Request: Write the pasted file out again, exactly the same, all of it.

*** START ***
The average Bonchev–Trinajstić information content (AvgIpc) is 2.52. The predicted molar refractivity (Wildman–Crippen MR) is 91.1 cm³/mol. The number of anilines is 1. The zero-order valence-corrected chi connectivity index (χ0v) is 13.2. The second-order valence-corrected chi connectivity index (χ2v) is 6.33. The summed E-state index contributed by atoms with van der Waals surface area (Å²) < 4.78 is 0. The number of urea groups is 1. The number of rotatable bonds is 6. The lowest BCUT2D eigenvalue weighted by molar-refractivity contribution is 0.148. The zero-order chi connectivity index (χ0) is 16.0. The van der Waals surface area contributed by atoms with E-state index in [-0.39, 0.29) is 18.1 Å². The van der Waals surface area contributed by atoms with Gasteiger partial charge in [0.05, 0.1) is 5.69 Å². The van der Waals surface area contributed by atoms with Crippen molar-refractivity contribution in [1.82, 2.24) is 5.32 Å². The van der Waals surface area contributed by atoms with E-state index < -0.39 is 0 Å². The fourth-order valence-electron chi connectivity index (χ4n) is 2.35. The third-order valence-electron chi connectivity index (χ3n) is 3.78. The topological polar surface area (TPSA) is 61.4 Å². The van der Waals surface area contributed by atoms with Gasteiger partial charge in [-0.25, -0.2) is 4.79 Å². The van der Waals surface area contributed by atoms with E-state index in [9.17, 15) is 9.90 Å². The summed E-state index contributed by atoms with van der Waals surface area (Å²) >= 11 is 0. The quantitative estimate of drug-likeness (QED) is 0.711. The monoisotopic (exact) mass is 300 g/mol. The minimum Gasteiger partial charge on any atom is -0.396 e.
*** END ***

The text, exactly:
The average Bonchev–Trinajstić information content (AvgIpc) is 2.52. The predicted molar refractivity (Wildman–Crippen MR) is 91.1 cm³/mol. The number of anilines is 1. The zero-order valence-corrected chi connectivity index (χ0v) is 13.2. The second-order valence-corrected chi connectivity index (χ2v) is 6.33. The summed E-state index contributed by atoms with van der Waals surface area (Å²) < 4.78 is 0. The number of urea groups is 1. The number of rotatable bonds is 6. The lowest BCUT2D eigenvalue weighted by molar-refractivity contribution is 0.148. The zero-order chi connectivity index (χ0) is 16.0. The van der Waals surface area contributed by atoms with E-state index in [-0.39, 0.29) is 18.1 Å². The van der Waals surface area contributed by atoms with Gasteiger partial charge in [0.05, 0.1) is 5.69 Å². The van der Waals surface area contributed by atoms with Crippen molar-refractivity contribution in [1.82, 2.24) is 5.32 Å². The van der Waals surface area contributed by atoms with E-state index < -0.39 is 0 Å². The fourth-order valence-electron chi connectivity index (χ4n) is 2.35. The third-order valence-electron chi connectivity index (χ3n) is 3.78. The topological polar surface area (TPSA) is 61.4 Å². The van der Waals surface area contributed by atoms with Gasteiger partial charge in [-0.25, -0.2) is 4.79 Å². The van der Waals surface area contributed by atoms with E-state index in [9.17, 15) is 9.90 Å². The summed E-state index contributed by atoms with van der Waals surface area (Å²) >= 11 is 0. The quantitative estimate of drug-likeness (QED) is 0.711. The monoisotopic (exact) mass is 300 g/mol. The minimum Gasteiger partial charge on any atom is -0.396 e.